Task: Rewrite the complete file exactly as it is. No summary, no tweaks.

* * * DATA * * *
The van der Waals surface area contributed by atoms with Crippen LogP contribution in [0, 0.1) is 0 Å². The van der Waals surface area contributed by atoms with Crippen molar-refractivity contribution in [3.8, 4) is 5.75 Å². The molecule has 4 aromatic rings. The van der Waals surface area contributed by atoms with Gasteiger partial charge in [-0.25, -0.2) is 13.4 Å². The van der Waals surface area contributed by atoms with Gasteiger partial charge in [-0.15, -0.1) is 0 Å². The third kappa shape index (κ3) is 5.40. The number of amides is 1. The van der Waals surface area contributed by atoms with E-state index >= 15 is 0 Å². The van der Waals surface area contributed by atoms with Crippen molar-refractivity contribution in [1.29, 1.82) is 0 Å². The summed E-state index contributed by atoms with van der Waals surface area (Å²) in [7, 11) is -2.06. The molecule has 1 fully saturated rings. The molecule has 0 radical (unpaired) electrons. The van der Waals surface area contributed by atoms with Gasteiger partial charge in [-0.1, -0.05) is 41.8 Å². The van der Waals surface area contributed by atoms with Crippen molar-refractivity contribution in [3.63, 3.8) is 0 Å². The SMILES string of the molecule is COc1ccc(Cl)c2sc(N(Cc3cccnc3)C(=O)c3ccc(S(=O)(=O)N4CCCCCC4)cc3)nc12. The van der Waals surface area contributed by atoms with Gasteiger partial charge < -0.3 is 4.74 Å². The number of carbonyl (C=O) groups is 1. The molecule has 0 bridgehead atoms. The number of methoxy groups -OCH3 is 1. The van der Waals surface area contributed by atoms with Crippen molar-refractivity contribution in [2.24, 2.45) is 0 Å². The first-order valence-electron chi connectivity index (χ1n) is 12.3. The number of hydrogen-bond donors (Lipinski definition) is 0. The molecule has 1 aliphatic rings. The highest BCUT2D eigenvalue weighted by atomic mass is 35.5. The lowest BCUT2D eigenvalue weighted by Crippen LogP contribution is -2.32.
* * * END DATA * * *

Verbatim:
The van der Waals surface area contributed by atoms with Crippen LogP contribution in [0, 0.1) is 0 Å². The van der Waals surface area contributed by atoms with Crippen molar-refractivity contribution in [3.8, 4) is 5.75 Å². The molecule has 4 aromatic rings. The van der Waals surface area contributed by atoms with Gasteiger partial charge in [-0.25, -0.2) is 13.4 Å². The van der Waals surface area contributed by atoms with Gasteiger partial charge in [-0.15, -0.1) is 0 Å². The third kappa shape index (κ3) is 5.40. The number of amides is 1. The van der Waals surface area contributed by atoms with E-state index >= 15 is 0 Å². The van der Waals surface area contributed by atoms with Crippen molar-refractivity contribution in [1.29, 1.82) is 0 Å². The summed E-state index contributed by atoms with van der Waals surface area (Å²) in [7, 11) is -2.06. The molecule has 1 fully saturated rings. The molecule has 0 radical (unpaired) electrons. The van der Waals surface area contributed by atoms with Gasteiger partial charge in [-0.1, -0.05) is 41.8 Å². The van der Waals surface area contributed by atoms with Crippen molar-refractivity contribution in [3.63, 3.8) is 0 Å². The SMILES string of the molecule is COc1ccc(Cl)c2sc(N(Cc3cccnc3)C(=O)c3ccc(S(=O)(=O)N4CCCCCC4)cc3)nc12. The van der Waals surface area contributed by atoms with Gasteiger partial charge < -0.3 is 4.74 Å². The number of carbonyl (C=O) groups is 1. The molecule has 0 bridgehead atoms. The number of methoxy groups -OCH3 is 1. The van der Waals surface area contributed by atoms with Crippen molar-refractivity contribution in [2.24, 2.45) is 0 Å². The first-order valence-electron chi connectivity index (χ1n) is 12.3. The number of hydrogen-bond donors (Lipinski definition) is 0. The molecule has 1 aliphatic rings. The highest BCUT2D eigenvalue weighted by atomic mass is 35.5. The lowest BCUT2D eigenvalue weighted by Crippen LogP contribution is -2.32.